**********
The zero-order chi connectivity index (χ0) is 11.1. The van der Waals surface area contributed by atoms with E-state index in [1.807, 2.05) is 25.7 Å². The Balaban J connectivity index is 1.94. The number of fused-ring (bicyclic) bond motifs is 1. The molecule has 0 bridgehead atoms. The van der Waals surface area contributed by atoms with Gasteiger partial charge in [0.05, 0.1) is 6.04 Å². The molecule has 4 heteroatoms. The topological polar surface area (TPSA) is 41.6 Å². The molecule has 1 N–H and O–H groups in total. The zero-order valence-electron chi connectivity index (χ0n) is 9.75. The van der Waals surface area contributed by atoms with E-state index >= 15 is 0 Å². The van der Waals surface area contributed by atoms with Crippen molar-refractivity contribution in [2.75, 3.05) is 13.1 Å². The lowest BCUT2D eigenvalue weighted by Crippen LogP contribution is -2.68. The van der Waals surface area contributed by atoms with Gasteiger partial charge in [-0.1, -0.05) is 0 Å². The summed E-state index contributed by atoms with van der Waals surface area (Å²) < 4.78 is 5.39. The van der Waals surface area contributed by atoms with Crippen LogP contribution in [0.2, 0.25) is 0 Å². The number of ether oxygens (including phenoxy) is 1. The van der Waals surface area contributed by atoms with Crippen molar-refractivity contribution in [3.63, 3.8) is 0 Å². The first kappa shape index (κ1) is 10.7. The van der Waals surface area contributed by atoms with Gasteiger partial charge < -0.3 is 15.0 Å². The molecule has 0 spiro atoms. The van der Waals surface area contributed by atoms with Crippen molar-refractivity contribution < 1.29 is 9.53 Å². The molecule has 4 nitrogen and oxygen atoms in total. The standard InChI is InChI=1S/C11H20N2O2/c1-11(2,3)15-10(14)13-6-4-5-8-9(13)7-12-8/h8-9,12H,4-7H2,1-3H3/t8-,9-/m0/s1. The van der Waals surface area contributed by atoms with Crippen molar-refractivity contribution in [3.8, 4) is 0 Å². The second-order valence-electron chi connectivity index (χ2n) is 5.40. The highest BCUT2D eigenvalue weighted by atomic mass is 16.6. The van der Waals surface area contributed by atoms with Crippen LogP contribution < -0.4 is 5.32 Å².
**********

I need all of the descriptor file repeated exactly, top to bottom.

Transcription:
The zero-order chi connectivity index (χ0) is 11.1. The van der Waals surface area contributed by atoms with E-state index in [1.807, 2.05) is 25.7 Å². The Balaban J connectivity index is 1.94. The number of fused-ring (bicyclic) bond motifs is 1. The molecule has 0 bridgehead atoms. The van der Waals surface area contributed by atoms with Gasteiger partial charge in [0.05, 0.1) is 6.04 Å². The molecule has 4 heteroatoms. The topological polar surface area (TPSA) is 41.6 Å². The molecule has 1 N–H and O–H groups in total. The zero-order valence-electron chi connectivity index (χ0n) is 9.75. The van der Waals surface area contributed by atoms with E-state index >= 15 is 0 Å². The van der Waals surface area contributed by atoms with Crippen molar-refractivity contribution in [2.75, 3.05) is 13.1 Å². The lowest BCUT2D eigenvalue weighted by Crippen LogP contribution is -2.68. The van der Waals surface area contributed by atoms with Gasteiger partial charge in [-0.1, -0.05) is 0 Å². The summed E-state index contributed by atoms with van der Waals surface area (Å²) < 4.78 is 5.39. The van der Waals surface area contributed by atoms with Crippen LogP contribution in [0.2, 0.25) is 0 Å². The number of ether oxygens (including phenoxy) is 1. The van der Waals surface area contributed by atoms with Crippen molar-refractivity contribution in [3.63, 3.8) is 0 Å². The first kappa shape index (κ1) is 10.7. The van der Waals surface area contributed by atoms with Gasteiger partial charge < -0.3 is 15.0 Å². The molecule has 0 spiro atoms. The van der Waals surface area contributed by atoms with Crippen molar-refractivity contribution < 1.29 is 9.53 Å². The molecule has 4 nitrogen and oxygen atoms in total. The standard InChI is InChI=1S/C11H20N2O2/c1-11(2,3)15-10(14)13-6-4-5-8-9(13)7-12-8/h8-9,12H,4-7H2,1-3H3/t8-,9-/m0/s1. The van der Waals surface area contributed by atoms with Crippen molar-refractivity contribution in [3.8, 4) is 0 Å². The second-order valence-electron chi connectivity index (χ2n) is 5.40. The highest BCUT2D eigenvalue weighted by atomic mass is 16.6. The van der Waals surface area contributed by atoms with Crippen LogP contribution < -0.4 is 5.32 Å².